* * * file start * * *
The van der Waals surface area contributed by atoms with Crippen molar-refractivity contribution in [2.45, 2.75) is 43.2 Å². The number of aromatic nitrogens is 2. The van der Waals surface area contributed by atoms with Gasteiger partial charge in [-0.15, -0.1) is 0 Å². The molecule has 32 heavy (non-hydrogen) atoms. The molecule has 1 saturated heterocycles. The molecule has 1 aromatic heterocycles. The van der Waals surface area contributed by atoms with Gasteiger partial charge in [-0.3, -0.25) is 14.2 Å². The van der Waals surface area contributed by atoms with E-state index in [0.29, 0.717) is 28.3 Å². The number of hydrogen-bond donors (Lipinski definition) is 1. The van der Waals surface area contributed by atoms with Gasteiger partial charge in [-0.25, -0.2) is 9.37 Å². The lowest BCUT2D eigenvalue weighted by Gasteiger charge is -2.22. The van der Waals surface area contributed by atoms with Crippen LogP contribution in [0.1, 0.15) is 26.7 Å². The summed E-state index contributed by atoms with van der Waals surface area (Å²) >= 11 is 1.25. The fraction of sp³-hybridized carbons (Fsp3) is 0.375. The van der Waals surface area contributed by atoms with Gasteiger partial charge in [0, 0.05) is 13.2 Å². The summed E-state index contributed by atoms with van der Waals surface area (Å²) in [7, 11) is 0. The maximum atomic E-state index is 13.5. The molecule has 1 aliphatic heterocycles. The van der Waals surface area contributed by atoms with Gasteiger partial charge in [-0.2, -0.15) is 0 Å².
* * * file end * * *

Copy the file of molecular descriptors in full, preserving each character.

The van der Waals surface area contributed by atoms with Crippen molar-refractivity contribution in [2.45, 2.75) is 43.2 Å². The number of aromatic nitrogens is 2. The van der Waals surface area contributed by atoms with Gasteiger partial charge in [-0.15, -0.1) is 0 Å². The molecule has 32 heavy (non-hydrogen) atoms. The molecule has 1 saturated heterocycles. The molecule has 1 aromatic heterocycles. The van der Waals surface area contributed by atoms with Gasteiger partial charge in [-0.3, -0.25) is 14.2 Å². The van der Waals surface area contributed by atoms with E-state index in [0.29, 0.717) is 28.3 Å². The number of hydrogen-bond donors (Lipinski definition) is 1. The van der Waals surface area contributed by atoms with Gasteiger partial charge in [-0.25, -0.2) is 9.37 Å². The lowest BCUT2D eigenvalue weighted by Gasteiger charge is -2.22. The van der Waals surface area contributed by atoms with Crippen LogP contribution in [0.1, 0.15) is 26.7 Å². The summed E-state index contributed by atoms with van der Waals surface area (Å²) >= 11 is 1.25. The fraction of sp³-hybridized carbons (Fsp3) is 0.375. The van der Waals surface area contributed by atoms with Gasteiger partial charge in [0, 0.05) is 13.2 Å². The summed E-state index contributed by atoms with van der Waals surface area (Å²) in [7, 11) is 0. The maximum atomic E-state index is 13.5. The molecule has 1 aliphatic heterocycles. The van der Waals surface area contributed by atoms with Gasteiger partial charge in [-0.2, -0.15) is 0 Å².